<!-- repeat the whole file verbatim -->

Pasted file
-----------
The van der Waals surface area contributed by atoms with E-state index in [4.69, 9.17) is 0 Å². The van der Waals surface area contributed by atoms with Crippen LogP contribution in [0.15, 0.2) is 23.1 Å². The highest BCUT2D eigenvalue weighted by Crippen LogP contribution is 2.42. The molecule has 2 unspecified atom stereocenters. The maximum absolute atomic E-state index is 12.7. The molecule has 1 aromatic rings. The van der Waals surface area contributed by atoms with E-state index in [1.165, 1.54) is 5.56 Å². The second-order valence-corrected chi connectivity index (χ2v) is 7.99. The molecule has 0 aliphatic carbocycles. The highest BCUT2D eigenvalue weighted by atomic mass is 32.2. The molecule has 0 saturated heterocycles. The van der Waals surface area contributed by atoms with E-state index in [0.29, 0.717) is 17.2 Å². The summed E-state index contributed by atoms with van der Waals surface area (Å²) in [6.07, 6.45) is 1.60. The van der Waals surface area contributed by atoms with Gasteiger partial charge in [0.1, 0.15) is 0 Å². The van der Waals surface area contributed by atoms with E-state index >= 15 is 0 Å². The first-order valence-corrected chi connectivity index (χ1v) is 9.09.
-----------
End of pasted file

The van der Waals surface area contributed by atoms with E-state index in [4.69, 9.17) is 0 Å². The van der Waals surface area contributed by atoms with Crippen LogP contribution in [0.15, 0.2) is 23.1 Å². The highest BCUT2D eigenvalue weighted by Crippen LogP contribution is 2.42. The molecule has 2 unspecified atom stereocenters. The maximum absolute atomic E-state index is 12.7. The molecule has 1 aromatic rings. The van der Waals surface area contributed by atoms with E-state index in [1.165, 1.54) is 5.56 Å². The second-order valence-corrected chi connectivity index (χ2v) is 7.99. The molecule has 0 aliphatic carbocycles. The highest BCUT2D eigenvalue weighted by atomic mass is 32.2. The molecule has 0 saturated heterocycles. The van der Waals surface area contributed by atoms with E-state index in [0.29, 0.717) is 17.2 Å². The summed E-state index contributed by atoms with van der Waals surface area (Å²) in [6.07, 6.45) is 1.60. The van der Waals surface area contributed by atoms with Gasteiger partial charge in [0.1, 0.15) is 0 Å². The van der Waals surface area contributed by atoms with E-state index >= 15 is 0 Å². The first-order valence-corrected chi connectivity index (χ1v) is 9.09.